Important Role of former Nazis in Eastern Germany." 

November 21, 1950
Central Files Decimal Number 762B.00

Tiananmen Square and U.S.—China Relations, 1989—1993

This review of international relations analyzes the 1989 demonstrations, China’s human rights issues and more.

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Date Range: 1989-1993
Content: 19,137 pages
Source Library: George H.W. Bush Presidential Library

Throughout the 20th century, Tiananmen Square was the epicenter for many political events: the May 4th Movement of 1919; Mao Zedong’s proclamation of the People’s Republic of China in 1949; and annual mass military displays on subsequent National Days until 1959.

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The historic student standoff of 1989 was sparked by the death of a pro-democracy and anti-corruption official, Hu Yaobang. More than 100,000 protesters converged to mourn Hu’s death, but they lacked a unified cause or leadership. The so-named June 4th Movement lasted seven weeks, until tanks cleared Tiananmen Square leaving many protesters dead or severely injured.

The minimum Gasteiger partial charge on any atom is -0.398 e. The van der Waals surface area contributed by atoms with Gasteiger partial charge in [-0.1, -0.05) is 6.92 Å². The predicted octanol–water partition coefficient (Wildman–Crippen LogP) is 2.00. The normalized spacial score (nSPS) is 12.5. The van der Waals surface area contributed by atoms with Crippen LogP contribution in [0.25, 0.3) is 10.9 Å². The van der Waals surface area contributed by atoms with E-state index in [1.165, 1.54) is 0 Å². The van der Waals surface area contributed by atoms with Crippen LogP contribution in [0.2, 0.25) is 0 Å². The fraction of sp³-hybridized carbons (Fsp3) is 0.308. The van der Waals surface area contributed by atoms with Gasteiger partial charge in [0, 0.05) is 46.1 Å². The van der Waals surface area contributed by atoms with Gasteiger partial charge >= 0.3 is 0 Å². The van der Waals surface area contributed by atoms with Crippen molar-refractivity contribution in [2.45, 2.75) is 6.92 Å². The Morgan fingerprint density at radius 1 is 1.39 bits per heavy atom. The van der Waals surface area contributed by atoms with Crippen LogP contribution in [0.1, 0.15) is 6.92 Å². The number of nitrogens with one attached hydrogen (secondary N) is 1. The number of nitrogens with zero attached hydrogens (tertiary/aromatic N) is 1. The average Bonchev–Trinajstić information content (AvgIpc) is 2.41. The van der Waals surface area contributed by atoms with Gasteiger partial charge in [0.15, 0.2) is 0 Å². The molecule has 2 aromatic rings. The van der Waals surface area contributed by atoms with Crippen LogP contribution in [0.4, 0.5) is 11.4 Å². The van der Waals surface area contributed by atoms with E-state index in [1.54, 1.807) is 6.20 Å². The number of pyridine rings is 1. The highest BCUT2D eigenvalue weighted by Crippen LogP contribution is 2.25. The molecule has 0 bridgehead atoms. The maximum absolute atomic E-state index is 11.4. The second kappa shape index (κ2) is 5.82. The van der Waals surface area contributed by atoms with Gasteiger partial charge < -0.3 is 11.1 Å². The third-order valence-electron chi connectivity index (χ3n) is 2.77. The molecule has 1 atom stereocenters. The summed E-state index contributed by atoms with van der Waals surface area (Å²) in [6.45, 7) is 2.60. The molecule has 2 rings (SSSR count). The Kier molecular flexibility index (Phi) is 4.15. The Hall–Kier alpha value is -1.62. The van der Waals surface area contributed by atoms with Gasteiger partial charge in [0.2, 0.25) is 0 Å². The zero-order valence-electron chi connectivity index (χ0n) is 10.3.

Following the conflict, the government conducted widespread arrests of protesters and their supporters, cracked down on other protests around China, banned the foreign press from the country and strictly controlled coverage of the events in the PRC press.

Unique primary sources
Tiananmen Square and U.S.-China Relations, 1989-1993
offers unique primary source documents relating to the demonstrations and their aftermath: public mail, memoranda, reports, cables, meeting notes, news clippings and much more.

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